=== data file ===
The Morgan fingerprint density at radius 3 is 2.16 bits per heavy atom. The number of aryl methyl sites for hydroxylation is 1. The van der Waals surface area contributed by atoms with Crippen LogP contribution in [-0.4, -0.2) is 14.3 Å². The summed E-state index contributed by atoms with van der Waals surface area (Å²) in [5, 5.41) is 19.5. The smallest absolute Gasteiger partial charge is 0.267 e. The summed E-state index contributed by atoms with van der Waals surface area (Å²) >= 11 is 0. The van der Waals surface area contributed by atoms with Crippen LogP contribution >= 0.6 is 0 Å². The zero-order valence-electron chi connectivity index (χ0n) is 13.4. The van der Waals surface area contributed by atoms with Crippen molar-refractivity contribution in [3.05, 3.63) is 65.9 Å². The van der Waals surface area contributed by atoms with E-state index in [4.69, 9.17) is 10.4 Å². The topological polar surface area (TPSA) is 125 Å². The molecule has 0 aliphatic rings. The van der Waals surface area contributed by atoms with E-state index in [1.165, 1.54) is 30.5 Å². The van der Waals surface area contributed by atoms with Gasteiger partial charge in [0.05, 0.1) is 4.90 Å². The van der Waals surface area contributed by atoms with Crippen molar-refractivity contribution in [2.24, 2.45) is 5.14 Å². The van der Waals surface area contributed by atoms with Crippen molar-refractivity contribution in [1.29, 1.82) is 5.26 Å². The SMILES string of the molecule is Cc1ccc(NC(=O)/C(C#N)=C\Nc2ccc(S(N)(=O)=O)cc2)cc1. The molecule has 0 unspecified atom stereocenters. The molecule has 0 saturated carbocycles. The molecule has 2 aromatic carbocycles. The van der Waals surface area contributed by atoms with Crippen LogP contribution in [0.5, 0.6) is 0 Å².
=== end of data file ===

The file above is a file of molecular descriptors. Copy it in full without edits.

The Morgan fingerprint density at radius 3 is 2.16 bits per heavy atom. The number of aryl methyl sites for hydroxylation is 1. The van der Waals surface area contributed by atoms with Crippen LogP contribution in [-0.4, -0.2) is 14.3 Å². The summed E-state index contributed by atoms with van der Waals surface area (Å²) in [5, 5.41) is 19.5. The smallest absolute Gasteiger partial charge is 0.267 e. The summed E-state index contributed by atoms with van der Waals surface area (Å²) >= 11 is 0. The van der Waals surface area contributed by atoms with Crippen LogP contribution >= 0.6 is 0 Å². The zero-order valence-electron chi connectivity index (χ0n) is 13.4. The van der Waals surface area contributed by atoms with Crippen molar-refractivity contribution in [3.05, 3.63) is 65.9 Å². The van der Waals surface area contributed by atoms with E-state index in [4.69, 9.17) is 10.4 Å². The topological polar surface area (TPSA) is 125 Å². The molecule has 0 aliphatic rings. The van der Waals surface area contributed by atoms with E-state index in [1.165, 1.54) is 30.5 Å². The van der Waals surface area contributed by atoms with Gasteiger partial charge in [0.05, 0.1) is 4.90 Å². The van der Waals surface area contributed by atoms with Crippen molar-refractivity contribution in [2.24, 2.45) is 5.14 Å². The van der Waals surface area contributed by atoms with Crippen molar-refractivity contribution in [1.29, 1.82) is 5.26 Å². The SMILES string of the molecule is Cc1ccc(NC(=O)/C(C#N)=C\Nc2ccc(S(N)(=O)=O)cc2)cc1. The molecule has 0 unspecified atom stereocenters. The molecule has 0 saturated carbocycles. The molecule has 2 aromatic carbocycles. The van der Waals surface area contributed by atoms with Crippen LogP contribution in [0.5, 0.6) is 0 Å².